Michael Luhan, a spokesman for the group, said Syrian officials have promised more details in the next couple of days, CNN reported. OPCW, headquartered in The Hague, Netherlands, is the international watchdog for chemical weapons.
Syria was given a week's deadline under the Geneva framework for full disclosure last Saturday. Luhan described the procedure as "irregular," since the normal time limit is 60 days.
The OPCW postponed a meeting scheduled for Sunday to next week, Luhan said, because more time is needed for preparation.
U.S. Secretary of State John Kerry, at a news conference with Frans Timmermans, the Netherlands foreign minister, said he had discussed the chemical weapons issue in a long conversation with his Russian counterpart, Sergei Lavrov. He said Lavrov agreed with the need for a "firm and strong" United Nations resolution on Syria.
Syria's deputy prime minister for economic affairs, in an interview with The Guardian, said President Bashar Assad wants a cease-fire with rebels.
Qadri Jamil said Assad said he believes the 30-month civil war has reached a stalemate.
"Neither the armed opposition nor the regime is capable of defeating the other side," Jamil told the Guardian. "This zero balance of forces will not change for a while."
The Assad regime intends to call for a cease-fire at a long-delayed Geneva, Switzerland, peace conference being worked out between the United States and Russia, Jamil told the newspaper.
Other regime proposals at the conference would include "an end to external intervention ... and the launching of a peaceful political process in a way that the Syrian people can enjoy self-determination without outside intervention and in a democratic way," Jamil said.
He said the Syrian economy suffered catastrophic losses of about $100 billion in the war.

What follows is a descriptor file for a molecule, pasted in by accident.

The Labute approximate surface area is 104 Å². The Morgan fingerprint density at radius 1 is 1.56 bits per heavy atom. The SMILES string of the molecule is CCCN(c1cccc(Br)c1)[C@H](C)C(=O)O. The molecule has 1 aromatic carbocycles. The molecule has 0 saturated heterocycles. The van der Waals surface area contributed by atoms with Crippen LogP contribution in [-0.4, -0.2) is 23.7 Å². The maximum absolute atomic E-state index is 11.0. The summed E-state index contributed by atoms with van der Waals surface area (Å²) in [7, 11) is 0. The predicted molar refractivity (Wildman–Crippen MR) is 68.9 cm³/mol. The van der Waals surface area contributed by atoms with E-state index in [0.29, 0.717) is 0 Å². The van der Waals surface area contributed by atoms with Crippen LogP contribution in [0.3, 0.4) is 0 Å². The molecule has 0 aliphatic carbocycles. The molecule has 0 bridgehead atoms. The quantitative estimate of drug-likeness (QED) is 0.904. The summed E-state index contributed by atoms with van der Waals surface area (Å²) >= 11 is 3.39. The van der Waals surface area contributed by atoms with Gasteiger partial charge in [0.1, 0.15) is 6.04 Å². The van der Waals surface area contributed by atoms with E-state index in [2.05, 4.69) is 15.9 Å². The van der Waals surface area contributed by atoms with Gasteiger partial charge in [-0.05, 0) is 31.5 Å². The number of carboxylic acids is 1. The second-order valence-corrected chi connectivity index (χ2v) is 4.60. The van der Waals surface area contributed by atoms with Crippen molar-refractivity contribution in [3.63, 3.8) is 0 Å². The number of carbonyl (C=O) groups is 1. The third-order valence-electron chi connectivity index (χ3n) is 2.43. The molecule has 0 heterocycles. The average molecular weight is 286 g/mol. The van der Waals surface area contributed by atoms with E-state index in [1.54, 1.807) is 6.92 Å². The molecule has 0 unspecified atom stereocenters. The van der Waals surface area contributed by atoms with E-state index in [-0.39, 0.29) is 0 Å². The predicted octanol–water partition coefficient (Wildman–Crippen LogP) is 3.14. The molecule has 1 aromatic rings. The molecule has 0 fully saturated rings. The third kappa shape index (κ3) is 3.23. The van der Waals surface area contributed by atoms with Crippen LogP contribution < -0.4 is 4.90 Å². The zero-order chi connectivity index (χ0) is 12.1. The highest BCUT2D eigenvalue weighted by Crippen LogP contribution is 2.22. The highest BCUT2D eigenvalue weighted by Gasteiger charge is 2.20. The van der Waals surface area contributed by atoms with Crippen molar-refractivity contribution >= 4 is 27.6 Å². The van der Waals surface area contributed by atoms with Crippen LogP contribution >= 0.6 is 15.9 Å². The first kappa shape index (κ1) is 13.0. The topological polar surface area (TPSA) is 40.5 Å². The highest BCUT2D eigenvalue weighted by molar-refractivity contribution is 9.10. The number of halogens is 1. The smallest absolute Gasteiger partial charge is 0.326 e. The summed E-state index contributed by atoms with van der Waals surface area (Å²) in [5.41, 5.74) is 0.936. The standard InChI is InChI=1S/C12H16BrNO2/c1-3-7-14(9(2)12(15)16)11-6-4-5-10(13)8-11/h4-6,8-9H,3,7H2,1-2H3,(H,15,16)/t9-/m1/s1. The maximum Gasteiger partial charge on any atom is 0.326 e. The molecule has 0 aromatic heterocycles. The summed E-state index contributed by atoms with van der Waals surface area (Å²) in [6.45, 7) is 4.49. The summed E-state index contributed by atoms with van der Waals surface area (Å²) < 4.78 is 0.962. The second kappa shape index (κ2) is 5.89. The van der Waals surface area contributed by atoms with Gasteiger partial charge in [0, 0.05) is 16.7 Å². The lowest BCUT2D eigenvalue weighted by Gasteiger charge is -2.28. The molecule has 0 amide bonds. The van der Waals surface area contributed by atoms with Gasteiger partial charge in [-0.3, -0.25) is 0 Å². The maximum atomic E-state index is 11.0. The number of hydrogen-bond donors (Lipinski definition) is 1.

Washington and various opposition groups had no immediate response to the report.
The cease-fire, if accepted by the armed opposition, would be kept "under international observation," such as U.N. peacekeepers, provided they came from neutral or friendly countries, he said.
Syrian opposition leaders have repeatedly refused to participate in a "Geneva 2" conference unless Assad first resigns.
A June 2012 Geneva conference lasted one day and included no Syrians.
The United States and Russia have had differences over the purpose and structure of the Geneva 2 conference ever since plans for it were announced in May.
During the initial discussions, Moscow said Iran, an Assad ally, must be included. Washington said it opposed including Iran, proposing instead a "London 11" coalition of Western and Arab nations that supports the Syrian opposition.
The United States expressed its position before Hassan Rouhani was elected as Iran's president. Rouhani, who won election in June and took office in August, has been making overtures indicating a willingness to improve relations with the West and to facilitate a dialogue between the Assad regime and the opposition.
Moscow also suggested multiple delegations from the Syrian opposition attend -- the widely recognized Syrian National Coalition; the National Coordination Committee for Democratic Change, seen by much of the opposition as an arm of the regime; and a delegation of Kurds.
Fearing that would dilute the opposition's influence, the United States has insisted the SNC participate as a unified Syrian opposition delegation.
"We're fed up with this monopolistic view," Jamil told the newspaper.
Jamil also said, concerning Syria, the U.N. report on the Aug. 21 chemical weapons attack that killed more than 1,000 people was "not thoroughly objective."
He said Russia had evidence showing the rockets identified by U.N. inspectors as carrying sarin were indeed Soviet-made but came from Libya after the fall of leader Moammar Gadhafi in August 2011.
"They were loaded with chemicals by Gadhafi and exported to fundamentalists in Syria after Gadhafi fell," he said.
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